Hate crime or terrorism?
Was this a crime about hate or political ideology? Extremist experts use data to explain what type of crime took place in Florida, and why it matters.
Mourners ahead of the jenazah, an Islamic funeral prayer, at Muhammad Ali’s funeral.
Who are American Muslims? And what is their history?
In Africa, more than 315,000 children die every year from diarrhoeal diseases caused by unsafe water and poor sanitation.
There have been modest improvements in water and sanitation provision in Africa, but there is still a long way to go. Most citizens rate their governments’ performance in this sphere poorly.
Are public universities limiting opportunities for in-state students?
Underfunding has created incentives for colleges and universities to enroll nonresidents. But those that take a high number of poor students are on the verge of closure.
Scientists need to learn how to hit other communication goals.
Talking image via www.shutterstock.com.
Broader goals like building trust, fostering excitement about science and influencing policy decisions don't necessarily just fall into place when researchers focus only on describing their work.
Computers can be our prediction machines.
Data image via www.shutterstock.com.
Scientists of all kinds turn to computer models to investigate questions they can't get at any other way. Here's how models work and why we can trust them.
Prepaid cellphones are just one of many technological tools used by criminals and terrorists.
flip phone image via shutterstock.com
Throwaway phones are just one piece of the ever-widening technological arsenal of extremists and terror groups of all kinds.
Should college be free?
Diploma with money image via www.shutterstock.com
College education results in not just better earnings, but better health care and child development as well as political stability and lower criminal justice costs. Should states invest more?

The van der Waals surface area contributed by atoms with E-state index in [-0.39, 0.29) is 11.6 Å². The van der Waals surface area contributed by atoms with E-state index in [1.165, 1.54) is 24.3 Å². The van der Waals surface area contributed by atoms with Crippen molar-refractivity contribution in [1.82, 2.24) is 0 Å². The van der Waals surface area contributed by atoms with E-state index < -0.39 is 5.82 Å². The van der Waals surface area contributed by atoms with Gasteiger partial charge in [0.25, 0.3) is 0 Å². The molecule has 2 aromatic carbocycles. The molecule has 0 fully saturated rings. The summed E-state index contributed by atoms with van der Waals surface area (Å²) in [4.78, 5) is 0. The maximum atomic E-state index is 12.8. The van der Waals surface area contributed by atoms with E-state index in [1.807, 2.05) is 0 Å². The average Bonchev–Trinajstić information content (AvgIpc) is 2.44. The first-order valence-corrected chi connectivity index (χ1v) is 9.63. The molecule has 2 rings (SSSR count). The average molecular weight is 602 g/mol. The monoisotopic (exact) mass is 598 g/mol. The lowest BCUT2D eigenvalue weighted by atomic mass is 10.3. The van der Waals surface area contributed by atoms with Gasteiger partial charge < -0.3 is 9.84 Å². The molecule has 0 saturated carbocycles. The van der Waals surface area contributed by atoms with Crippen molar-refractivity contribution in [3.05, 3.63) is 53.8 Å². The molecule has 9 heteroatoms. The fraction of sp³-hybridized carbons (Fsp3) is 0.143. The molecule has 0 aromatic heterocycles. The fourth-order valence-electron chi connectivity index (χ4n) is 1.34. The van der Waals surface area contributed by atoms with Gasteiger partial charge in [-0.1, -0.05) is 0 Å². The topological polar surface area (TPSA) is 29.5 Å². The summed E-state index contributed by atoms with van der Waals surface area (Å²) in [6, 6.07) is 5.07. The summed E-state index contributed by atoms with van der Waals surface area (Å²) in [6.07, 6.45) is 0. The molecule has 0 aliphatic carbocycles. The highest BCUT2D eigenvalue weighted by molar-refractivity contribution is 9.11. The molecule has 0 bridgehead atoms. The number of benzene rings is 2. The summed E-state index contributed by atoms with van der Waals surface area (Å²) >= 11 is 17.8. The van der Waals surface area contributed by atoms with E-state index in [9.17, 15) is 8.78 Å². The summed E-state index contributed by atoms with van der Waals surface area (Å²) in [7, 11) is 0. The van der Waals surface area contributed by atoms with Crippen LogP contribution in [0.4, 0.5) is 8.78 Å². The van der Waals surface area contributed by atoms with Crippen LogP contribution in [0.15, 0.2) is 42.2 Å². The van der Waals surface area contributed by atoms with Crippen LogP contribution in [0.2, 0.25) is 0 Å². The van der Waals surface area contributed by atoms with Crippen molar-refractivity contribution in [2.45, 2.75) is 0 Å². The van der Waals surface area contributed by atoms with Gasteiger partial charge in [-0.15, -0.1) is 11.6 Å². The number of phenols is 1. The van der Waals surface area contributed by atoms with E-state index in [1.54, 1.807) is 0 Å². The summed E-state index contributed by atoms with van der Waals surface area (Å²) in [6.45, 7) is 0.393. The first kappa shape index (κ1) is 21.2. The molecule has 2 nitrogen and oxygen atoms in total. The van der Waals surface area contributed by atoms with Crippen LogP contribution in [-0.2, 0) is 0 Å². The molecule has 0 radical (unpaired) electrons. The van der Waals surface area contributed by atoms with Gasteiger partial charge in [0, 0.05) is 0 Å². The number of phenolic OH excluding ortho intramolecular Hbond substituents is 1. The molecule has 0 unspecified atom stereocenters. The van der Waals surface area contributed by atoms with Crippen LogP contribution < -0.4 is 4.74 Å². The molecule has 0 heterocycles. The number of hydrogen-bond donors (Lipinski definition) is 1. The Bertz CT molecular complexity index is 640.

Charter schools: here to stay?
Charters schools are here to stay. More than three million students are enrolled in 6,700 charter schools across 42 states.
In Nigeria 96% of households are connected to the grid, but only 18% of these connections function more than about half the time.
Africa still has numerous electricity challenges to overcome, but several countries are getting it right when it comes to providing electricity to their people.
Are students learning how to write?
The writing part of the new SAT, considered optional, is required by many colleges and universities. What special challenges does it pose? And are schools ready to teach students those writing skills?
Do school voucher programs help improve educational outcomes?
Lower Columbia College (LCC)
A recent study on school vouchers shows that the program may be harming kids' academic achievement, at least in math. What's missing here? Are test scores the only way to judge a program?
Can Berkeley stay Berkeley after budget cuts?
State support for public research universities declined by 28 percent between 2003 and 2013. So, why does it matter?
Interrogatoire de police, des heures durant.
Un innocent qui s’accuse d’un crime qu’il n’a pas commis. Un cauchemar plus fréquent qu’on ne le croit. Mais comment en arrive-t-on à de faux aveux ? Les réponses de psychologues expérimentateurs.
Innocence puts you at risk in an interrogation room.
Interrogation image via www.shutterstock.com.
Innocent people do confess to terrible crimes they had nothing to do with. Psychologists are investigating factors that contribute to false confession – including how well-rested a suspect feels.
Just Go for it: programming a computer to play an ancient game.
Donar Reiskoffer/Wikimedia Commons
While it's impressive, developing a computer to win at Go is not a big step toward the type of artificial intelligence used by the thinking machines we see in the movies.
Gateway to downtown Flint, Michigan.
Michigan Municipal League/Flickr
The state takeover and fiscal crisis in Flint hamstrung city managers, making it hard to provide basic services like water.
Lining up potential pitfalls: nonexperts and computers may misinterpret the vertical line in this image as a natural feature rather than a result of a mosaic compilation of multiple satellite images.
Expert image analysts have an important role to play, even in an age of computer interpretation and crowdsourcing.
Uneasy allies. U.S. President Obama with Saudi Arabia’s King Salman.
The U.S. alliance with Saudi Arabia goes back to the 1930s. Here's why recent uneasiness doesn't mean it's ending anytime soon.
In condemning terrorist attacks in Paris, French president Francois Hollande (center) used the term Da'ish to refer to Islamic State, a deliberate naming change.
The French term for ISIS – known as Da'ish or Daesh – has gathered more interest in the wake of the Paris attacks. Here's why this battle of naming matters.